It’s been a legal matter, though, with meat and dairy companies fighting plant-based ones not to use words like “butter,” “cheese,” or “meat” on their products, as they might confuse consumers. I think these lawsuits are frivolous, a useless gasp at retaining power (it’s telling that meat companies were simultaneously getting into plant-based meat while many of these lawsuits were afoot—if you can’t beat them, join them). On Twitter, people will regularly ask, “When did they start calling pleather ‘vegan leather’?” and for the most part I want to know: Why do you care? The modifier is still there to let you know it’s not been made with an animal. Usually, the term is referring to leather made by other natural means, such as cactus, pineapple, or mushroom, not plastic. Terms evolve, the all-powerful market evolves, and artisans use different tools. This is life. More people know what “vegan” means now and, especially in sustainability-focused contexts, it doesn’t carry as much negative connotation as it once did—thus, as a word, it has more use.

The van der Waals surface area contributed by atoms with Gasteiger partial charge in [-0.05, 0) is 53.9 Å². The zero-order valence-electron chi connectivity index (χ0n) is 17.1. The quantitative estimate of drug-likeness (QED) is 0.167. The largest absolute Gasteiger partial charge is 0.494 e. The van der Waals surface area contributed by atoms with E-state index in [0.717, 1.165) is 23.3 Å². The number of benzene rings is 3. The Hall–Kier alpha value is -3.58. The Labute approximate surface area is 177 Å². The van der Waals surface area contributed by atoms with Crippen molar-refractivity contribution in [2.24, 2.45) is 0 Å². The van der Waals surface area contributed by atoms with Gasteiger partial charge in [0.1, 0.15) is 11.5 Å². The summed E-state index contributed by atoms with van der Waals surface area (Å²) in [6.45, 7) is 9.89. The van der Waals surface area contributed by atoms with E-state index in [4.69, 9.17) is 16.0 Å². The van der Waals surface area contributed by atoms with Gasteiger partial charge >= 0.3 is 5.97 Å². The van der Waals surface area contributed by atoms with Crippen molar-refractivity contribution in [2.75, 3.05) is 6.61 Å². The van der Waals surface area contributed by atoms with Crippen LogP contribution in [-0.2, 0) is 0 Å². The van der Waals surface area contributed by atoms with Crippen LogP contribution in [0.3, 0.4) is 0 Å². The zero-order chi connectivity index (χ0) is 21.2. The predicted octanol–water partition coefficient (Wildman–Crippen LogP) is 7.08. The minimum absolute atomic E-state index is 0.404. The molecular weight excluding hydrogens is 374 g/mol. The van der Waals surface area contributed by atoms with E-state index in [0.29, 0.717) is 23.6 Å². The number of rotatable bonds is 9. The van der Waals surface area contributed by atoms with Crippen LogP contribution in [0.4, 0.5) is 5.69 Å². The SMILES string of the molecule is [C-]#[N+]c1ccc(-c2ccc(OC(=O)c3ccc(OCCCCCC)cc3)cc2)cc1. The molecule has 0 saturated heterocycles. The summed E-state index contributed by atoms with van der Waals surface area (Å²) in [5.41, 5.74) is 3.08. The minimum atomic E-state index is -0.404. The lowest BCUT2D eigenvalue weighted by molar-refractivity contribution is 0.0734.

As Michele Simon, a writer and then-executive director of the Plant Based Foods Association told the Times in 2019, “There’s just limited words in the English language to convey a concept that the consumer already understands. If you want to convey something tastes like bacon, what do you do? Do you say it’s salty and fatty and, wink wink, pig-like? The point is that we should not have to engage in linguistic gymnastics.”
The compelling thing to me in all this is the sensitivity, something I’ve called “omnivore fragility,” the idea that someone is trying to get something over on you by using meat words to refer to plant things (as though it’s more offensive to use a plant than an animal, which just goes to show how deeply enshrined in people’s minds the normality of using animals is, for food and other things). Why does this push buttons? People change their language all the time to accommodate new norms or new information.
Some have argued that using meat words is a bad way to “legitimize'' vegetable food, but I don’t think it’s about that—I think it’s, like Simon said, about broad legibility.